This Saturday I attended my first unconference, in the form of BarCamp Manchester 3. Part of the reason for attending was to see how the unconference model works in preparation for UKUUG’s FLOSS UK Unconference in October this year, and also to do a bit of networking within the web development community.
Things stuttered slightly at the beginning, mainly because people seemed to be a bit reluctant to volunteer to give talks, and the organisers were running round pushing post-it notes and pens into people’s hands. I ended up volunteering to talk about ‘Templated PDFs in PHP’, which I managed to ad-lib, although the fact that most people in the audience hadn’t heard of a templating language made things a little tricky to begin with! Next time I will ask if people know about template languages beforehand and jump into the talk at the appropriate part.
The rest of the day was taken up diving in and out of other talks. I was surprised by how few talks involved web development, as I’d been lead to believe that this topic dominated most unconferences. I also found out about synctus, a company which sells hardware for replicating shared file stores across multiple branch offices without having to setup a VPN.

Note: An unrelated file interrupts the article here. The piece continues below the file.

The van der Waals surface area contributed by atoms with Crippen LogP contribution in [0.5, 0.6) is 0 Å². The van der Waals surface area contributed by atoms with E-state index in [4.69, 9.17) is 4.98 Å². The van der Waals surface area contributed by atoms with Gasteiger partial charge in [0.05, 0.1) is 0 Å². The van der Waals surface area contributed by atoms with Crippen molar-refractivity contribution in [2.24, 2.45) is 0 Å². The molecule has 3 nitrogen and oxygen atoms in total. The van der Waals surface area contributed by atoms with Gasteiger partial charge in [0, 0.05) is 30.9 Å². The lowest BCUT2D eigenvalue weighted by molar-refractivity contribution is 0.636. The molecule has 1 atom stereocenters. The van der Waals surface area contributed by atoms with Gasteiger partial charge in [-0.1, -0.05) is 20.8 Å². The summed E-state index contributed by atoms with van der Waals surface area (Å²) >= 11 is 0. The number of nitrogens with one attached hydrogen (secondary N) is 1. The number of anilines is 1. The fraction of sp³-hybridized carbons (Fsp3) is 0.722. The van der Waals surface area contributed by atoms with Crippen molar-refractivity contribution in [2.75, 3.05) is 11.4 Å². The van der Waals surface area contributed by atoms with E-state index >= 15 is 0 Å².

Attendance was lower than I expected, there were supposed to be 100 tickets available but I don’t think more than 70 people could have turned up on the day. I suspect this was partly down to the event being free – if you don’t feel like going on the day for whatever reason, there’s no cost in not turning up.
I didn’t stay around for the post-conference social, mainly because I had lots of stuff to do which I hadn’t managed to get through during the week, including all the boring domestic chores which no one has managed to build a robot for yet (e.g. washing and ironing).
Overall, the event was worth attending, and I picked up a few useful tips during the day. I’m in two minds as to whether I would go again, whilst the whole point of an unconference is that the talks are decided on the day, this does mean that you can be left disappointed if no one wants to give a talk on a subject which you want to learn about.